Sue Bird deserved first-team honor
SEATTLE -- As you might expect, Seattle's Sue Bird shrugged good-naturedly at the news that she wasn't on the all-WNBA first team.
Barry Gossage/Getty ImagesSeattle point guard Sue Bird deserved a spot on the WNBA's all-league first team.
That, however, was not my reaction. Bird a second-team honoree? I was irritated. How do you not have the WNBA's best point guard on the first team in a season when the Storm had the best record in the league?
"Oh, I'm not mad about it at all," Bird said after Monday's practice at KeyArena. "I don't even know who made first team with the guards."
Told it was Phoenix's Diana Taurasi and New York's Cappie Pondexter, Bird added, "I'll take that. I don't see myself beating either of them. When you average 20-plus points and for both of them, they also do other things. It's tough to compete with players like that."
Yes, but isn't it a clear sign how point guards are undervalued?
"I play with Diana and Cappie, and I see their value," Bird said. "They do a lot, and they score as well. And Cappie and Diana both can play point, so it's a tough argument."
Of course, this is vintage Bird. Who else in the league would so calmly and analytically try to deconstruct the case for her own candidacy for an honor?
Well, I remain unconvinced. It never crossed my mind to not have Bird on the first-team ballot. And this, of course, was before her two game-winning shots on consecutive Sundays in the postseason.
My ballot had three guards -- Bird, Taurasi and Pondexter -- and post players Lauren Jackson of Seattle and Tamika Catchings of Indiana. That is a perfectly legitimate team that you could put on the floor, and -- as far as I'm concerned -- within the guidelines of how one is allowed to vote. But the actual first team as voted on had just four of those players, with Chicago's Sylvia Fowles as the fifth.
Now, in a business loaded with clichés, maybe there's not much more cliché than a media person griping about voting by fellow media for player honors. I don't really like getting into any of that.
Plus, I think highly of all five players who did make the first team. And since Bird really doesn't seem to care, maybe you'd think I'd just let this pass. But I can't.
Some people might say, "Well, Bird has always gotten plenty of acclaim being from UConn and all, it's not like she's going unnoticed."
However, this has nothing to do with that.
Yes, Bird would finish very high every year in a women's basketball popularity contest, and for good reason. She's generous with her time in dealing with the media (and in Bird's case, that's a lot of time), she gives thoughtful answers, and she doesn't blow off people if she's having a bad day.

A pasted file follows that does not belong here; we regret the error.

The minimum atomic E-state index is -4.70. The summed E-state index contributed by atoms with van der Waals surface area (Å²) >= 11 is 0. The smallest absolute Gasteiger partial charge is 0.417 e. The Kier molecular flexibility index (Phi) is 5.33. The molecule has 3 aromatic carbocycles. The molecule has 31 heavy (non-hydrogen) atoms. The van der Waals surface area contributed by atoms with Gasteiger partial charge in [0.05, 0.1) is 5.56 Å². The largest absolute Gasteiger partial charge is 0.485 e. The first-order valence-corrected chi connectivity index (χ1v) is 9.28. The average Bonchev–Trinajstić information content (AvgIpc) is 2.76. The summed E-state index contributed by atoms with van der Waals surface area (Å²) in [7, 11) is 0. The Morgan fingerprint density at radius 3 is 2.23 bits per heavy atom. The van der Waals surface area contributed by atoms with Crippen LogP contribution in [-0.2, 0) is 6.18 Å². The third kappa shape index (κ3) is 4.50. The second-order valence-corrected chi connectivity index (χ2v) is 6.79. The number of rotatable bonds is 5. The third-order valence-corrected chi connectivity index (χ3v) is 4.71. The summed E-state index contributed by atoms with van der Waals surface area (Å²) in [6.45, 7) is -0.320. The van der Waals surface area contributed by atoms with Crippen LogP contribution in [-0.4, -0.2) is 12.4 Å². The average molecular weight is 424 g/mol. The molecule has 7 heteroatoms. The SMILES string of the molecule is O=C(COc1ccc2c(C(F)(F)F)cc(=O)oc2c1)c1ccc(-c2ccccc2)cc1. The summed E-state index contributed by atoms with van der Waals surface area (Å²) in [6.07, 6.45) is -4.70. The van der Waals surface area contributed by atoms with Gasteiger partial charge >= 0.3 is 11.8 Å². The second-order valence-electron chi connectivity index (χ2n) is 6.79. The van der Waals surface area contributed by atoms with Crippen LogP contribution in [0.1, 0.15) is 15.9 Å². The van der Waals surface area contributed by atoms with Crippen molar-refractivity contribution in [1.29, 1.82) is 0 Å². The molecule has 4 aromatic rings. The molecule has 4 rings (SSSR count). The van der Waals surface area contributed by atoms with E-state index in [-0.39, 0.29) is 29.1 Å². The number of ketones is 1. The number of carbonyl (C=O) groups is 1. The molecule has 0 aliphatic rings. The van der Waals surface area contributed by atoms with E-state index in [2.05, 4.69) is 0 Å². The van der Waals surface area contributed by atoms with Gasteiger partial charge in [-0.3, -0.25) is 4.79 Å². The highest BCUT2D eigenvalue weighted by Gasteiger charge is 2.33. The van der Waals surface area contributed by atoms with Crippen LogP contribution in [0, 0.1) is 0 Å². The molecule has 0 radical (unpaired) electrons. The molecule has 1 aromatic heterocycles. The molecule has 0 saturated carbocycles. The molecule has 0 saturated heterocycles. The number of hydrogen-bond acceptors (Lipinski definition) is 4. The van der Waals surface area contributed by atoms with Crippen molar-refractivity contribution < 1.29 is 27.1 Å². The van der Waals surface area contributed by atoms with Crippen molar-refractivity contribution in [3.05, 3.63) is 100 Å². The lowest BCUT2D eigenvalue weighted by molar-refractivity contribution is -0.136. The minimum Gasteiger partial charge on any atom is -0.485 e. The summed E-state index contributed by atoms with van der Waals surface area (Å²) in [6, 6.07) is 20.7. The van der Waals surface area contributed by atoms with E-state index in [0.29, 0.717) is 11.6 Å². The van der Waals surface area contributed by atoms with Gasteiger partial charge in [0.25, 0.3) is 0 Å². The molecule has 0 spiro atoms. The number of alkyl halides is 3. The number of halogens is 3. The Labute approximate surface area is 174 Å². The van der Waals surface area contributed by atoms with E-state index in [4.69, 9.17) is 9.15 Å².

In fact, Bird does an exceptionally good job of making it appear she never has bad days. And when you're an athlete in a team sport, that's a very special leadership trait.
Because what we in the media present about a player is one of the windows that fans have into who the player is, and that does influence popularity. Plus, sure, Bird played for the college team that gets more media attention than any other. Also, Seattle is the best local market, as far as I'm concerned, for coverage of the WNBA.
Again, though, all of that is completely irrelevant to the issue of whether it's a big deal that Bird didn't make all-WNBA first team this season. Because this is an honor she earned through her play, period. Not because she's a nice person, or a terrific spokeswoman for the sport, or because so many kids want to have a No. 10 Storm jersey. Do all of those things make her very valuable to her franchise and the league? Yes, of course.
But this is about bare-bones stuff: Bird the basketball player.
It's not just displayed in her numbers, although they are very good at her position: 11.1 points and 5.8 assists per game during this regular season, with 190 assists to just 60 turnovers in those 34 games. (Her playoff numbers are even better: 12.2 ppg, 8.4 apg. But the voting was done before the postseason.)
Beyond the stats, though, Bird is one of those players where you don't look at measuring her so-called intangibles as if it's some esoteric exercise. In fact, those qualities aren't really "intangible" at all. They're quite tangible and very obvious. Just watch who pulls her team together the best, who is able to give instructions without ticking off anybody, who is universally respected.
"Sue is low-maintenance, she'll fly under the radar," teammate Swin Cash said. "But she can make the other team pay with a dagger at any point in time. She's always been the point guard who's going to get everyone involved. She knows everyone's tendencies.
"She knows when I need to get a basket and when she has to get me going. But at the same time, when it's crunch time and she needs to be the one to make a play, she knows that same thing about herself."
Seattle coach Brian Agler acknowledged he was very disappointed Bird wasn't on the first team for the same reasons why Cash praised Bird.
"Obviously, there are a lot of good players in this league, and the people that are on the first team are exceptional," Agler said. "But there's no question in my mind that Sue Bird does her job and plays her position better than anybody else. She makes people around her play to their maximum."
Again, Bird is not going to be bothered by this at all. It's just not how she's wired. But such honors are important. And from a legacy standpoint, I hope Bird ultimately will be evaluated not on how popular she is or how many fans will always love her from her UConn days or have grown to love her in Seattle.
But plain and simple, she should be judged by how thoroughly she has mastered a position that is undervalued only if you don't regularly watch basketball.
If you do, Bird was a textbook, complete "no-brainer" pick for the all-WNBA first team this season. I'd argue that point with anybody. Even Sue Bird herself.